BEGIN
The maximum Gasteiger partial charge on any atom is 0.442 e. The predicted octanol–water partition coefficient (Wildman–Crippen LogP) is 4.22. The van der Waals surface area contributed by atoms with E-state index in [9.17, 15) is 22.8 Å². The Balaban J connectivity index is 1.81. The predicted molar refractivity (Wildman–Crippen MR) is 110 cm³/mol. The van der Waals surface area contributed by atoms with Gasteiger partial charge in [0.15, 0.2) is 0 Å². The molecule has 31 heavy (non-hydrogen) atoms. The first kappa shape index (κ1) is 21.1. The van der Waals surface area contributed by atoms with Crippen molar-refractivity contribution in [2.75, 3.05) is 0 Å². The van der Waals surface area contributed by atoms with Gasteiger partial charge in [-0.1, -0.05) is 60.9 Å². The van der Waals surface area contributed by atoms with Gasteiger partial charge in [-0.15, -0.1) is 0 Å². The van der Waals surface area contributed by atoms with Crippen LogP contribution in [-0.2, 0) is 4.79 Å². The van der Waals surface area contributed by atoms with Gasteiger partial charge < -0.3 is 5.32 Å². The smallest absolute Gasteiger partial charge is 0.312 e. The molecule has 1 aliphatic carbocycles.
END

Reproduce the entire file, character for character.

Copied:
The maximum Gasteiger partial charge on any atom is 0.442 e. The predicted octanol–water partition coefficient (Wildman–Crippen LogP) is 4.22. The van der Waals surface area contributed by atoms with E-state index in [9.17, 15) is 22.8 Å². The Balaban J connectivity index is 1.81. The predicted molar refractivity (Wildman–Crippen MR) is 110 cm³/mol. The van der Waals surface area contributed by atoms with Gasteiger partial charge in [0.15, 0.2) is 0 Å². The molecule has 31 heavy (non-hydrogen) atoms. The first kappa shape index (κ1) is 21.1. The van der Waals surface area contributed by atoms with Crippen molar-refractivity contribution in [2.75, 3.05) is 0 Å². The van der Waals surface area contributed by atoms with Gasteiger partial charge in [-0.1, -0.05) is 60.9 Å². The van der Waals surface area contributed by atoms with Gasteiger partial charge in [-0.15, -0.1) is 0 Å². The van der Waals surface area contributed by atoms with Crippen LogP contribution in [-0.2, 0) is 4.79 Å². The van der Waals surface area contributed by atoms with Gasteiger partial charge < -0.3 is 5.32 Å². The smallest absolute Gasteiger partial charge is 0.312 e. The molecule has 1 aliphatic carbocycles.